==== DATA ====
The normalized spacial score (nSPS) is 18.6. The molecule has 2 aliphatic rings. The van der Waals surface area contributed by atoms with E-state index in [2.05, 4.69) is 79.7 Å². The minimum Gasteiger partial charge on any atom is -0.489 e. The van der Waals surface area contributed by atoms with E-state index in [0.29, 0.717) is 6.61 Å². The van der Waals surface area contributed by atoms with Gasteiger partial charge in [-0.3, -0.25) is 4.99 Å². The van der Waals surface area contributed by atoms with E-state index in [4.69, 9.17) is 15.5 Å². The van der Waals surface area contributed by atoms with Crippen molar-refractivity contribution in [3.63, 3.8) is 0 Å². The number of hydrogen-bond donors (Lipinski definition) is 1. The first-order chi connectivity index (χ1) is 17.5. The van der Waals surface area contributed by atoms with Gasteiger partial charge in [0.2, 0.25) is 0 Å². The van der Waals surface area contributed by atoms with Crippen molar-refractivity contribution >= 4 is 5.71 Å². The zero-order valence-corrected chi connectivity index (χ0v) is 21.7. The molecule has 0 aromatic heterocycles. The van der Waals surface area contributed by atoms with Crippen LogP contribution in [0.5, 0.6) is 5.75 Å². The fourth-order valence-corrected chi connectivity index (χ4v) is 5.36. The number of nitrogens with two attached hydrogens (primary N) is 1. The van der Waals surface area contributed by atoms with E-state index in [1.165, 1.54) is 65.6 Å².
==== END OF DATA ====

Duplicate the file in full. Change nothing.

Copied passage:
The normalized spacial score (nSPS) is 18.6. The molecule has 2 aliphatic rings. The van der Waals surface area contributed by atoms with E-state index in [2.05, 4.69) is 79.7 Å². The minimum Gasteiger partial charge on any atom is -0.489 e. The van der Waals surface area contributed by atoms with E-state index in [0.29, 0.717) is 6.61 Å². The van der Waals surface area contributed by atoms with Gasteiger partial charge in [-0.3, -0.25) is 4.99 Å². The van der Waals surface area contributed by atoms with E-state index in [4.69, 9.17) is 15.5 Å². The van der Waals surface area contributed by atoms with Crippen molar-refractivity contribution in [3.63, 3.8) is 0 Å². The number of hydrogen-bond donors (Lipinski definition) is 1. The first-order chi connectivity index (χ1) is 17.5. The van der Waals surface area contributed by atoms with Gasteiger partial charge in [0.2, 0.25) is 0 Å². The van der Waals surface area contributed by atoms with Crippen molar-refractivity contribution >= 4 is 5.71 Å². The zero-order valence-corrected chi connectivity index (χ0v) is 21.7. The molecule has 0 aromatic heterocycles. The van der Waals surface area contributed by atoms with Crippen LogP contribution in [0.5, 0.6) is 5.75 Å². The fourth-order valence-corrected chi connectivity index (χ4v) is 5.36. The number of nitrogens with two attached hydrogens (primary N) is 1. The van der Waals surface area contributed by atoms with E-state index in [1.165, 1.54) is 65.6 Å².